Kashmiri Pride And Dignity: My Grandfather’s Dream Will Not Be Forgotten
Dr Nyla Ali Khan writes about her grandfather’s struggle for Kashmir and how the prevailing circumstances in the disputed territory affect her at a personal level and challenge the ideals of her ancestors.
In Kashmir, dissenting voices, even those of legislators and parliamentarians of opposition parties, have been muzzled. And with the lack of accountability amidst a suspension of phone and internet services in the Valley, the populace of Kashmir continues to remain incommunicado. With such measures, the federal government has ignored constitutional checks and balances that ought to prevent the over-centralisation of powers in India.
The display of arbitrariness by the Modi administration in Jammu and Kashmir affects me at a personal level. I have always been a proud Kashmiri, have cherished my historical inheritance and have a deeply entrenched consciousness of my dignity.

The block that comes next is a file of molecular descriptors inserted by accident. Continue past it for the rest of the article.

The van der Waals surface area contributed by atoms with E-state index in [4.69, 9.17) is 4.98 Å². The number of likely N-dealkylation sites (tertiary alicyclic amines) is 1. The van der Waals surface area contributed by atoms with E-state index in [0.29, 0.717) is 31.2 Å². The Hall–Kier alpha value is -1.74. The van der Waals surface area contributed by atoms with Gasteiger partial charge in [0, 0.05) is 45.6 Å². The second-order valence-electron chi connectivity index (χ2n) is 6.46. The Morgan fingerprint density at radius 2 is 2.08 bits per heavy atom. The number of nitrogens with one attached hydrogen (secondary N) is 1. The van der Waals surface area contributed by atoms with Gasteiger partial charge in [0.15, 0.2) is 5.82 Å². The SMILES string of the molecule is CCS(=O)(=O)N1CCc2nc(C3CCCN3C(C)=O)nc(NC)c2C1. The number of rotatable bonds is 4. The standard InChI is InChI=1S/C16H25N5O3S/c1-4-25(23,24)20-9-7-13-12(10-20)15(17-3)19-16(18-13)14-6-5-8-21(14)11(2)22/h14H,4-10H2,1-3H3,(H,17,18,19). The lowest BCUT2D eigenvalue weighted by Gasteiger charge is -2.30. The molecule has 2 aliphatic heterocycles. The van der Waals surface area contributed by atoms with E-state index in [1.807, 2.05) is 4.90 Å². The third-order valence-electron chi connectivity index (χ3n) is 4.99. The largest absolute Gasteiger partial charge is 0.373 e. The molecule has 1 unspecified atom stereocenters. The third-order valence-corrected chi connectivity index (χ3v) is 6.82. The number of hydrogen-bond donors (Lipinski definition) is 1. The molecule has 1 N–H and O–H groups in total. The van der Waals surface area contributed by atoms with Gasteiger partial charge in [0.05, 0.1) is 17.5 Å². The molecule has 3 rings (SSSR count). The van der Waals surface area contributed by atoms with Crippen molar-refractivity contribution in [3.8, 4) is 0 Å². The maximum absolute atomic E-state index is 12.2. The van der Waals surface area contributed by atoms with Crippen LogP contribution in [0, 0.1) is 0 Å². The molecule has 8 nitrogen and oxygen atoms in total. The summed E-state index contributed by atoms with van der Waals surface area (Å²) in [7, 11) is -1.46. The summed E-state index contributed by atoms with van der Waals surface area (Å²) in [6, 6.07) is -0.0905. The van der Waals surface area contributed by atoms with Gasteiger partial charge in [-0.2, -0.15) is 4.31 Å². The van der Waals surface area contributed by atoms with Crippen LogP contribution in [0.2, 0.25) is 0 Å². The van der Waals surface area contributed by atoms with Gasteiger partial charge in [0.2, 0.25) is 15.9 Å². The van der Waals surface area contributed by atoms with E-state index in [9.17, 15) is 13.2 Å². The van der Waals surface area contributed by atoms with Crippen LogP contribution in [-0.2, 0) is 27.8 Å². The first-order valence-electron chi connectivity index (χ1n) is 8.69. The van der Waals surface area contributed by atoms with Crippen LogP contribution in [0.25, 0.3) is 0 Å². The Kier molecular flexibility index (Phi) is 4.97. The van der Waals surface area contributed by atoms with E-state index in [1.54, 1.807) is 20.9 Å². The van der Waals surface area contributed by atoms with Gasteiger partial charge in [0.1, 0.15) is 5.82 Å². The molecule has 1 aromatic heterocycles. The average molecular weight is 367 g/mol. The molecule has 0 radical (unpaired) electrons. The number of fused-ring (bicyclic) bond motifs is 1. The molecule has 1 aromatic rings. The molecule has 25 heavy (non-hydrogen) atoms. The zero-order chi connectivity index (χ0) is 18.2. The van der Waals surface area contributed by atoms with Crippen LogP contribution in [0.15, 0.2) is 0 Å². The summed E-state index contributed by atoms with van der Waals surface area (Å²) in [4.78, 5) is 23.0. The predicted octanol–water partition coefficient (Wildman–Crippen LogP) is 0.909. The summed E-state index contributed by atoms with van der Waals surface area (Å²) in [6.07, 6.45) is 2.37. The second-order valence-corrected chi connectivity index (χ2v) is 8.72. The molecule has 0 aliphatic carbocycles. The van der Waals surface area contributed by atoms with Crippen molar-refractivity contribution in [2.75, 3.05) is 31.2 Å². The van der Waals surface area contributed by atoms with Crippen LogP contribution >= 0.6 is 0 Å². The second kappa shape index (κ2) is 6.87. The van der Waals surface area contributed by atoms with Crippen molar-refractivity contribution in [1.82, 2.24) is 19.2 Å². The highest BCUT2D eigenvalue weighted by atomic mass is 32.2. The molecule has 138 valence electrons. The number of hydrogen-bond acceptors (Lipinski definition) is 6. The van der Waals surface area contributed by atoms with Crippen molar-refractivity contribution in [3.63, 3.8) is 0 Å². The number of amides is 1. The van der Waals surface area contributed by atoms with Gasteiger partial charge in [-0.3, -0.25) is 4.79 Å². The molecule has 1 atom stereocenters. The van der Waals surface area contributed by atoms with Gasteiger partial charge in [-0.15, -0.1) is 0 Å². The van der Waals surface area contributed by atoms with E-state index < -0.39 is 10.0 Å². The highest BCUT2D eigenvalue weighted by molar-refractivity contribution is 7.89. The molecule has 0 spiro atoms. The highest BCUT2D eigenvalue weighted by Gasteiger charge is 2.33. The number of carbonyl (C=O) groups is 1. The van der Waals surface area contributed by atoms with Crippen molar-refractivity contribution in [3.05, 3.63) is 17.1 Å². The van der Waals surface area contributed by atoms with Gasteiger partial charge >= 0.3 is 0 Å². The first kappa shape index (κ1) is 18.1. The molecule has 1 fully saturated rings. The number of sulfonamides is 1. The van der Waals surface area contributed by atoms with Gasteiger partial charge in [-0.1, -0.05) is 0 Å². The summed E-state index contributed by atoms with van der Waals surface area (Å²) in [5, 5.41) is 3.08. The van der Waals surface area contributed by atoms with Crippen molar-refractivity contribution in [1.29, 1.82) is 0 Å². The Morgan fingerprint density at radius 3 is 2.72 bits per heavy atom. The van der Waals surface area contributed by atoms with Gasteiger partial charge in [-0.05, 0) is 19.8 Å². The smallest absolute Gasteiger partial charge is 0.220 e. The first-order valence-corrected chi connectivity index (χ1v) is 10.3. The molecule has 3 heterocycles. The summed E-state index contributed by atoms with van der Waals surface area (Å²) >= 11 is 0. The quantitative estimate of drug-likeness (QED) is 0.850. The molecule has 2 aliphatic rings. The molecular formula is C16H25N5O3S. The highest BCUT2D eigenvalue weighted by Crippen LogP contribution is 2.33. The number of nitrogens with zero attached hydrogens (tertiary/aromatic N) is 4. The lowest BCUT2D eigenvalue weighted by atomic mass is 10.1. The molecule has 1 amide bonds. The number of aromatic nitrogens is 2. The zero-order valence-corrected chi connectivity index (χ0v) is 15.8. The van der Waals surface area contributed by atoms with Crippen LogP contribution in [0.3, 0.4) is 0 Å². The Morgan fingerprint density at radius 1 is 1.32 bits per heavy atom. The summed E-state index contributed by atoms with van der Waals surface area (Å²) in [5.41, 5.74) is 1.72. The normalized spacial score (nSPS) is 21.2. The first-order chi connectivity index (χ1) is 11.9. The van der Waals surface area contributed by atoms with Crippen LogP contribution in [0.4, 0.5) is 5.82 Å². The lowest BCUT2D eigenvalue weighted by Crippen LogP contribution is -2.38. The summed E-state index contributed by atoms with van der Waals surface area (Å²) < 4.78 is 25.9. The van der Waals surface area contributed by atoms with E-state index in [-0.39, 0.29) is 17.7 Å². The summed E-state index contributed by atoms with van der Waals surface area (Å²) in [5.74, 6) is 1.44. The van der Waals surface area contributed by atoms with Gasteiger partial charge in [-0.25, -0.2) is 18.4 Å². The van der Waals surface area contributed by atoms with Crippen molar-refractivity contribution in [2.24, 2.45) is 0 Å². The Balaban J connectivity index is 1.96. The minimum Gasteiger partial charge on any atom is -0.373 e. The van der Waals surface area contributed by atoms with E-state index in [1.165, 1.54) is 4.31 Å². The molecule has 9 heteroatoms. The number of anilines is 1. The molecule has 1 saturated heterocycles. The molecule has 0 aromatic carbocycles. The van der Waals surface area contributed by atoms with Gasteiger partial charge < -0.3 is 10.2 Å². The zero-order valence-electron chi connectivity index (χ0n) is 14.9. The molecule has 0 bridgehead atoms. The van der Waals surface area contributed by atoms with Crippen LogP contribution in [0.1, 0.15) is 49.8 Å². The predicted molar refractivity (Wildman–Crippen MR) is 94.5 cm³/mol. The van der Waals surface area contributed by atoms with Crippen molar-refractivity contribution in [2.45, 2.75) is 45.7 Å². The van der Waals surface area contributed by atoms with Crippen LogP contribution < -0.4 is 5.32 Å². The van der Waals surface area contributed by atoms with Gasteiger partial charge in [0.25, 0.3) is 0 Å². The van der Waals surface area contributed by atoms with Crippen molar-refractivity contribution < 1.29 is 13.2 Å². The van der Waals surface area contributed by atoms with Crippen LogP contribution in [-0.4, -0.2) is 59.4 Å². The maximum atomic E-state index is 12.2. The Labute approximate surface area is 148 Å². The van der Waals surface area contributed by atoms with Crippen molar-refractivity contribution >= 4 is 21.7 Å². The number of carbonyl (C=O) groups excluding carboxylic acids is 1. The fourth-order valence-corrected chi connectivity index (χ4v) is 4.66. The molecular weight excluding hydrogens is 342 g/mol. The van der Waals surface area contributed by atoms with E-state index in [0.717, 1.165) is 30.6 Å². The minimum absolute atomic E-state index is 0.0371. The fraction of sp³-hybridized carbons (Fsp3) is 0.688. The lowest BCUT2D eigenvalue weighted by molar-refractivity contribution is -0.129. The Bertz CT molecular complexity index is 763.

My maternal grandfather Sheikh Mohammad Abdullah’s Kashmiri nationalistic passion and his unquenchable zeal to improve the socio-economic position of Kashmiris, debilitated by feudalism, remained an integral part of his political persona till the day he died. His sense of Kashmiri nationhood made a great impact on my identity.
Sheikh Mohammad Abdullah explicitly declared the anti-monarchical stance of his organisation to the British Cabinet Mission, which was to chart the course of India’s destiny, including that of the princely states:
In the opening address of Jammu and Kashmir’s Constituent Assembly in 1951, Sheikh Abdullah said, “The fate of the Kashmiri nation is in the balance and in that hour of decision we demand our basic democratic right to send our elected representatives to the constitution-making bodies that will construct the framework of Free India. We emphatically repudiate the right of the Princely Order to represent the people of the Indian States or their right to nominate personal representatives as our spokesmen.”